Disturbance of innate and adaptive immune systems is responsible for β-cell destruction in type 1 diabetes (T1D). Although increasing evidence indicated a crucial role for B cells in disease pathogenesis, exactly how B-cell subsets contribute to T1D remains unclear. This study aimed to evaluate the potential role of B-cell subset in the development of T1D. We enrolled 56 people with T1D, including 8 people receiving mesenchymal stromal cell (MSC) treatment, 22 people with T2D, and 26 healthy controls. ELISPOT assay was used to assess the role of B-cell subset in activation of diabetogenic T cells. NOD mice and adoptive transfer assays were utilized to study the role of B-cell subset in T1D in vivo. Plasmablasts, but not naïve, unswitched or switched memory B cells, were increased in patients with recent-onset T1D, compared with those with long-term T1D, T2D and healthy controls. In patients with recent-onset T1D, plasmablast number negatively correlated with fasting C-peptide and area under the curve of C-peptide. Plasmablasts decreased in line with an improvement of residual β-cell function 3 months after MSC treatment. Compared with other B-cell subsets, plasmablasts expressed a high level of CD86, which negatively correlated with the residual β-cell function while positively correlated with the number of islet autoantibodies. ELISPOT assay further showed that plasmablasts isolated from participants with T1D induced a dramatic increase of interferon-γ secretion in GAD65 stimulated T cells. Compared with euglycemic NOD mice, the number of plasmablasts was increased in the spleen, pancreatic lymph nodes, and islets of diabetic NOD mice. Moreover, adoptive transfer of plasmablasts mixed with T cells from diabetic NOD mice into NOD/SCID mice accelerated the development of T1D. These data firstly demonstrated that plasmablasts play a vital role in immune disturbance, further expanding the knowledge of T1D pathogenesis. Plasmablasts may serve as a novel therapeutic target in T1D.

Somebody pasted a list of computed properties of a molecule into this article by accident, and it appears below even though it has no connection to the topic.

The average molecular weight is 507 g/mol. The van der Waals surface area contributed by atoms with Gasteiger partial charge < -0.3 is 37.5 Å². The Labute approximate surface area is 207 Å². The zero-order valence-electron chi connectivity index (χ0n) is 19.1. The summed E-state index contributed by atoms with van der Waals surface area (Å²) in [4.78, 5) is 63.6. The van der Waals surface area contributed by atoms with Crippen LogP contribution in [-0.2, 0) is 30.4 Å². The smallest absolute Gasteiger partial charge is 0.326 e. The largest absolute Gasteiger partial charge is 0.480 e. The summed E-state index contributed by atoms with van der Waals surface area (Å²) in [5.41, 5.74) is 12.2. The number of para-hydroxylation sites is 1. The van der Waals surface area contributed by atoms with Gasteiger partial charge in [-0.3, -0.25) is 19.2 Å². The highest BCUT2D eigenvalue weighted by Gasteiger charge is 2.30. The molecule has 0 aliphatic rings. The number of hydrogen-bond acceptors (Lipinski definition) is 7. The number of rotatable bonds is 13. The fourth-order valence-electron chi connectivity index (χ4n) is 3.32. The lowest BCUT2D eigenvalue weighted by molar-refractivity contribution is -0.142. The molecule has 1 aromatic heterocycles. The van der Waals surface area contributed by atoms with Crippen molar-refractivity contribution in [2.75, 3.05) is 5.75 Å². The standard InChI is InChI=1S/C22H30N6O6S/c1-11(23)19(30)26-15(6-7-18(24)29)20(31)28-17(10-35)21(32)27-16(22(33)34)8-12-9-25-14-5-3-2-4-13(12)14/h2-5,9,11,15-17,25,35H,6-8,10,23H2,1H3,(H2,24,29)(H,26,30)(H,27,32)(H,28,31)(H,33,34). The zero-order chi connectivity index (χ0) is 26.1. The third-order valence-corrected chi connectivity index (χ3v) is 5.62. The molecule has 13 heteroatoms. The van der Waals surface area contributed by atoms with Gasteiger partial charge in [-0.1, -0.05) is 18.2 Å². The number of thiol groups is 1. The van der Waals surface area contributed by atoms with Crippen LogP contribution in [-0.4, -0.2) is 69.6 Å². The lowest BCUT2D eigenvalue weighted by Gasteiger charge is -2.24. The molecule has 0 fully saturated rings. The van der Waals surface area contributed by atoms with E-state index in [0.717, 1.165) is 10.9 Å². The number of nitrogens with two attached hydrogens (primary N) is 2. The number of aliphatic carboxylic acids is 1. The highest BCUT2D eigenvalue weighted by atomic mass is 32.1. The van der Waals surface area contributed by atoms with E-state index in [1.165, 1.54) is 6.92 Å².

B. Yan: None. Q. Ling: None. J. Lu: None. D. Zhu: None.

Readers may use this article as long as the work is properly cited, the use is educational and not for profit, and the work is not altered. More information is available at http://www.diabetesjournals.org/content/license.